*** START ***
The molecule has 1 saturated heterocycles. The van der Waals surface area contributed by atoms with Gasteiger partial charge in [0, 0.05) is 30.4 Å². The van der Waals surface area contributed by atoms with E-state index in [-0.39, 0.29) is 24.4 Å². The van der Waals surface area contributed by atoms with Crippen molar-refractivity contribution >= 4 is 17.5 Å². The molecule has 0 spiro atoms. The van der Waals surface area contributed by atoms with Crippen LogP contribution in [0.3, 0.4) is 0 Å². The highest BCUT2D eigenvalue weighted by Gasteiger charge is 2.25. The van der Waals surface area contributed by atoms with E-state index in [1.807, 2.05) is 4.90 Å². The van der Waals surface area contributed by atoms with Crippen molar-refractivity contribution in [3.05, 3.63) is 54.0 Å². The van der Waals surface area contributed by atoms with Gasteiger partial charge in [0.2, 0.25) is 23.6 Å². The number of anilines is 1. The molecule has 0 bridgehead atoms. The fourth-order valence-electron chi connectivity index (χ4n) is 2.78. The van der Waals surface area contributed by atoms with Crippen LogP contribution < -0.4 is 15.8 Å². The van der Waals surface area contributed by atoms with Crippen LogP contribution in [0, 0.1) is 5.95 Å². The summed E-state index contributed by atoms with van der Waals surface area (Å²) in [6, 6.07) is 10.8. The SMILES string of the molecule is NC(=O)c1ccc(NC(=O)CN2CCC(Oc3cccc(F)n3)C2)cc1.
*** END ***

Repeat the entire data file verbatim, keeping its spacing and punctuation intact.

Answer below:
The molecule has 1 saturated heterocycles. The van der Waals surface area contributed by atoms with Gasteiger partial charge in [0, 0.05) is 30.4 Å². The van der Waals surface area contributed by atoms with E-state index in [-0.39, 0.29) is 24.4 Å². The van der Waals surface area contributed by atoms with Crippen molar-refractivity contribution >= 4 is 17.5 Å². The molecule has 0 spiro atoms. The van der Waals surface area contributed by atoms with Crippen LogP contribution in [0.3, 0.4) is 0 Å². The highest BCUT2D eigenvalue weighted by Gasteiger charge is 2.25. The van der Waals surface area contributed by atoms with E-state index in [1.807, 2.05) is 4.90 Å². The van der Waals surface area contributed by atoms with Crippen molar-refractivity contribution in [3.05, 3.63) is 54.0 Å². The van der Waals surface area contributed by atoms with Gasteiger partial charge in [0.2, 0.25) is 23.6 Å². The number of anilines is 1. The molecule has 0 bridgehead atoms. The fourth-order valence-electron chi connectivity index (χ4n) is 2.78. The van der Waals surface area contributed by atoms with Crippen LogP contribution < -0.4 is 15.8 Å². The van der Waals surface area contributed by atoms with Crippen LogP contribution in [0, 0.1) is 5.95 Å². The summed E-state index contributed by atoms with van der Waals surface area (Å²) in [6, 6.07) is 10.8. The SMILES string of the molecule is NC(=O)c1ccc(NC(=O)CN2CCC(Oc3cccc(F)n3)C2)cc1.